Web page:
As we previously reported here and here, New York State and New York City each recently passed aggressive laws to combat sexual harassment in the workplace. On August 23, 2018, the New York State Department of Labor (NYSDOL) released drafts of model materials in addition to supplemental information to aid in compliance with the new laws. These include (1) a model sexual harassment prevention policy; (2) a model sexual harassment complaint form; (3) a model sexual harassment prevention training program; (4) minimum standards for employer sexual harassment prevention policies and trainings; and (5) a list of draft frequently asked questions (FAQs) on the new requirements.

The NYSDOL’s proposed materials clarify that employers must complete the initial training by January 1, 2019. The NYSDOL also clarified certain issues regarding the non-disclosure agreement and arbitration limitations imposed by the new law. Comments to the draft materials may be submitted on or before September 12, 2018, after which the NYSDOL will publish final materials, which might be modified from the current published drafts.

The New York City Commission on Human Rights (NYCCHR) also recently published sexual harassment materials as required under the amended New York City law, which will be effective on September 6, 2018. The new NYCCHR materials include (1) an anti-sexual harassment rights and responsibilities poster, in both English and Spanish, which all New York City employers must display and (2) a fact sheet that must be distributed to all new employees.

Below are the key highlights of the new guidance under these important New York State and New York City laws.

New York State Model Sexual Harassment Prevention Policy

Under the amended New York State law, effective October 9, 2018, all employers in New York State must implement a sexual harassment prevention policy and a sexual harassment prevention training program that meets or exceeds minimum standards set by the NYSDOL.

Key Provisions

New York State’s draft model sexual harassment prevention policy includes, among other things, the following key provisions:

  • In addition to employees, the policy applies to all “applicants for employment, interns, whether paid or unpaid, contractors and persons conducting business with” the employer.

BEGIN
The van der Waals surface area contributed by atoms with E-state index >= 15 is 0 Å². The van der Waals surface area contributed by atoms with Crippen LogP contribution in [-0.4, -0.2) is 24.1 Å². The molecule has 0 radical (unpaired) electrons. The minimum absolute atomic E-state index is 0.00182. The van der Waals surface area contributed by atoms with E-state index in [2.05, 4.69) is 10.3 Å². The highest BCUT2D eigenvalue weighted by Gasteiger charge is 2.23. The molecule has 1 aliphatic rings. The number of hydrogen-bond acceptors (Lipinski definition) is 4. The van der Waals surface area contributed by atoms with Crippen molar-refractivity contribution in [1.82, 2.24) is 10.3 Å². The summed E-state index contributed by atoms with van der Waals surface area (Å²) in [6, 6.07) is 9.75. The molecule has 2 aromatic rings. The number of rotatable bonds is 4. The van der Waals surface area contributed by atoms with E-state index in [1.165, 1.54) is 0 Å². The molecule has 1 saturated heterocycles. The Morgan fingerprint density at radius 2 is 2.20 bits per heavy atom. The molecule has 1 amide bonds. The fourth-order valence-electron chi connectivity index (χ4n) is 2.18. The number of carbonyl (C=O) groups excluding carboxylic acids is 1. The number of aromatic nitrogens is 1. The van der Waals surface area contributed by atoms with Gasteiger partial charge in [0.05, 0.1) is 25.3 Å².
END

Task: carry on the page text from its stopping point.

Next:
• The policy does not leave any discretion to managers and supervisors, who are “required to report any complaint that they receive, or any harassment they observe” to a designated person under the policy. (Emphasis in original).
  • The policy states, “[a]ny harassing conduct, even a single incident, can be addressed under this policy.” However, the policy fails to set forth any standard under which such claims are analyzed. For example, the policy does not mention the New York State Human Rights Law’s “severe or pervasive” standard.
  • The policy provides that employers should complete investigations within 30 days and use a standard complaint form. If an employee declines to complete the standard complaint form, the policy requires employers to prepare a complaint form based upon the oral reporting.
  • The policy requires employers to maintain “a written documentation of the investigation (such as a letter, memo or email), which contains the following:
    • A list of all documents reviewed, along with a detailed summary of relevant documents;
    • A list of names of those interviewed, along with a detailed summary of their statements;
    • A timeline of events;
    • A summary of prior relevant incidents, reported or unreported; and
    • The final resolution of the complaint, together with any corrective actions action(s).”
  • At the conclusion of the investigation, the policy requires that the employer notify the complainant of the final determination and his or her right to file a complaint or charge externally as outlined in the policy. Employers may notify the parties via email.
  • The policy highlights that, aside from the internal process, employees may also choose to pursue legal remedies with the U.S. Equal Employment Opportunity Commission (EEOC), the New York State Division of Human Rights (NYSDHR), the NYCCHR (if applicable), and/or the local police department, at any time. The policy sets forth detailed information regarding federal, state, and local laws, as well as various remedies and forums available to complainants.
  • The policy outlines the remedies available to the victim if discrimination is found after a hearing, including injunctive relief, paying monetary damages, attorneys’ fees, and civil fines.

New York State’s Draft Model Complaint Form

The NYSDOL also issued a draft model complaint form. While the amended statute does not require employers to use a specific complaint form, the NYSDOL’s model form includes, among other things, the following:

  • A statement that the employer must follow its sexual harassment prevention policy and investigate any claims upon the submission of the form
  • A link to the New York State’s website regarding sexual harassment.
  • The complainant’s Information, including his or her select preferred communication method, and his or her supervisor’s information.
  • Details about the complaint, including but not limited to, dates of the alleged incidents and names of witnesses.
  • Voluntary questions regarding whether the complainant has complained before to any administrative agency or in court, and whether or not he or she is represented by an attorney.